If you fix your rabbits you can also them keep a couple together for company, but a slow introduction is a must. Rabbits can be territorial but are less likely to be if fixed. Rabbits, in general, are pretty sociable animals and live in colonies in the wild and often play together. Please be sure you have same-sex pairs, or altered rabbits as a pair so you don’t end up with baby bunnies. There actually is quite a lot of rabbits in shelters. Sometimes people let rabbits loose because they have too many or can’t care for them. However, domestic rabbits can’t fend for themselves in the wild. Allowing your pet rabbits to breed can quickly become an overwhelming situation of too many rabbits and not enough homes.
One very important health consideration is that rabbits have continuously growing teeth and must be allowed to chew. You can buy pet safe wood for them to gnaw on, as well as chunks of wood that have not been treated with anything and are parasite free. Rabbits should not be given cedar wood as its oils are not good for rabbits. Rabbits also should not be given woods with sap, only kiln-dried versions of these. Usually, there are plenty of things available for rabbits to chew, at pet stores or even online. Maple, kiln-dried pine or aspen, apple, cottonwood, and willow are just some examples of safe woods.
Rabbits can live anywhere from about 8 to 12 years or more if taken care of properly. Always keep that in mind when considering their diet, if you want that long of a commitment to a pet, and what your future may hold. If you are a teen who will be going to college in the next few years, find out if your parents would care for your rabbit while you are away, or if it is even fair to get a rabbit. If you are an adult, will you be moving soon? Possibly somewhere that you can’t have a rabbit? Are you planning a family soon and will you have time to care for your rabbit and give out of cage time still? Ideally, rabbits should be able to remain in the same home all their lives, much the same for any other longer-lived pet like dogs or cats. Rabbits most definitely bond with their owners similar to how dogs and cats do.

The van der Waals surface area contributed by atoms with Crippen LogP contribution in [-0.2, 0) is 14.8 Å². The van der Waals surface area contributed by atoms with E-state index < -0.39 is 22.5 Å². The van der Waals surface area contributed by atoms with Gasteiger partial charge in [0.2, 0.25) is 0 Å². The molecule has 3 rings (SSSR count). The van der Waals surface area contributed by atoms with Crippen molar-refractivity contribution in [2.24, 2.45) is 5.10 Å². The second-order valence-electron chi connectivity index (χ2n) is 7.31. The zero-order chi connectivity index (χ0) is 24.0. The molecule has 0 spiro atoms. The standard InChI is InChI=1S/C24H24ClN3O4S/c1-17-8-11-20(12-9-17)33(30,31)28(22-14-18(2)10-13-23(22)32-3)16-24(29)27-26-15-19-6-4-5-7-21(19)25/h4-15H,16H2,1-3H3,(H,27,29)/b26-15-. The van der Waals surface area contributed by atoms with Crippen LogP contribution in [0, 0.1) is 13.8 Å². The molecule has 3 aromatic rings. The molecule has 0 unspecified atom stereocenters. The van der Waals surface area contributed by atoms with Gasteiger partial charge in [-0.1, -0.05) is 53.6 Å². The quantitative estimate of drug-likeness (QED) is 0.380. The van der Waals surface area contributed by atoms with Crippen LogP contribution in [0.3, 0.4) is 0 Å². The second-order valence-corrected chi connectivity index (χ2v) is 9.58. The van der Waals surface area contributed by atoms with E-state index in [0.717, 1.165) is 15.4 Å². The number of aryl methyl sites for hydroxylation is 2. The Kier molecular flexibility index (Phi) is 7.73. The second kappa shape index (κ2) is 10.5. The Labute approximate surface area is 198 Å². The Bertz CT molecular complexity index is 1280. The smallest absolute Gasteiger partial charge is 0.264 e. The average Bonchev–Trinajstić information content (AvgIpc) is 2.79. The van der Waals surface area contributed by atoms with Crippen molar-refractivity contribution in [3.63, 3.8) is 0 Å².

As mentioned above, rabbits need out of cage time to get exercise. While your rabbit is running around, take this time to get on level with your rabbit. Lay on the floor and let him come up to you and sniff. Go nose to nose and give him petting. Rabbits can actually be similar to dogs in that they enjoy head scratches and being stroked. Many even play similar to dogs where they will chase you around and then turn around to be chased. Of course, only do this if your rabbit is used to you and he seems to be encouraging it. Better yet, if he has a buddy, they can chase each other around for fun.
Surprisingly, rabbits enjoy playing with toys. These can be blocks of wood they can chew and toss, balls they can roll with their noses, or even tunnels or sheets to burrow in. Lightly placing a sheet over your bunny, he can burrow his way out. He can “dig” tunnels into it as well. You can buy balls with bells inside that your rabbit can play with, some seem to enjoy making the bell ring. Some rabbits will learn to push a ball back to the owner in a game of rolling back and forth. Try various toys for your rabbit to see what his favorite is.
Along with regular play, rabbits can be taught some tricks. Rabbits are obviously great jumpers and can be taught to jump over raised bars or through hoops. Some can do a series of small agility tricks including going through tunnels and weaving poles. The easiest way to teach tricks is to use a favorite snack to motivate him. Rabbits can even learn to pull levers or push things to receive treats or cause other things to happen. They may not be quite as trainable as dogs, but they are smarter than many realize. Enjoy your rabbit, and have fun!